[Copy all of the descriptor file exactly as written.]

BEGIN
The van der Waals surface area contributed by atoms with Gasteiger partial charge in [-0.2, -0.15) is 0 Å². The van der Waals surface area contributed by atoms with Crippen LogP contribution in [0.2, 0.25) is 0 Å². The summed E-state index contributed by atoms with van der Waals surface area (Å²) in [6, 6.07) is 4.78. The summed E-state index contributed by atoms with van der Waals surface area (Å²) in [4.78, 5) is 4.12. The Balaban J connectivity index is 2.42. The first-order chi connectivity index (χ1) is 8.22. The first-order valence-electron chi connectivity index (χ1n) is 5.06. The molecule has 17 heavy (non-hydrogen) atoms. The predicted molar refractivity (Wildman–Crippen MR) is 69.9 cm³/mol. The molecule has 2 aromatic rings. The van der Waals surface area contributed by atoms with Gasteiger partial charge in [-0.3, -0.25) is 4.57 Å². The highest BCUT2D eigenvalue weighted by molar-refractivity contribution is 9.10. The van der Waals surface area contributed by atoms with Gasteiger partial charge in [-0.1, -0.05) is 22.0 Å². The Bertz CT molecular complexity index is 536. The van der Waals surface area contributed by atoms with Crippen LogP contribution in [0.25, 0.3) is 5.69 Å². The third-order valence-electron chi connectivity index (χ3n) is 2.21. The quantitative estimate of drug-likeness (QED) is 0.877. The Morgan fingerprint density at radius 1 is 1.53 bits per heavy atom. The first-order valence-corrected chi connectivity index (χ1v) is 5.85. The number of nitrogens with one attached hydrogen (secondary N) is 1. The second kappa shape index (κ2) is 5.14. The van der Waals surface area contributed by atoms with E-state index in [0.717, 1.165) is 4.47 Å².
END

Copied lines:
The van der Waals surface area contributed by atoms with Gasteiger partial charge in [-0.2, -0.15) is 0 Å². The van der Waals surface area contributed by atoms with Crippen LogP contribution in [0.2, 0.25) is 0 Å². The summed E-state index contributed by atoms with van der Waals surface area (Å²) in [6, 6.07) is 4.78. The summed E-state index contributed by atoms with van der Waals surface area (Å²) in [4.78, 5) is 4.12. The Balaban J connectivity index is 2.42. The first-order chi connectivity index (χ1) is 8.22. The first-order valence-electron chi connectivity index (χ1n) is 5.06. The molecule has 17 heavy (non-hydrogen) atoms. The predicted molar refractivity (Wildman–Crippen MR) is 69.9 cm³/mol. The molecule has 2 aromatic rings. The van der Waals surface area contributed by atoms with Gasteiger partial charge in [-0.3, -0.25) is 4.57 Å². The highest BCUT2D eigenvalue weighted by molar-refractivity contribution is 9.10. The van der Waals surface area contributed by atoms with Gasteiger partial charge in [-0.1, -0.05) is 22.0 Å². The Bertz CT molecular complexity index is 536. The van der Waals surface area contributed by atoms with Crippen LogP contribution in [0.25, 0.3) is 5.69 Å². The third-order valence-electron chi connectivity index (χ3n) is 2.21. The quantitative estimate of drug-likeness (QED) is 0.877. The Morgan fingerprint density at radius 1 is 1.53 bits per heavy atom. The first-order valence-corrected chi connectivity index (χ1v) is 5.85. The number of nitrogens with one attached hydrogen (secondary N) is 1. The second kappa shape index (κ2) is 5.14. The van der Waals surface area contributed by atoms with E-state index in [0.717, 1.165) is 4.47 Å².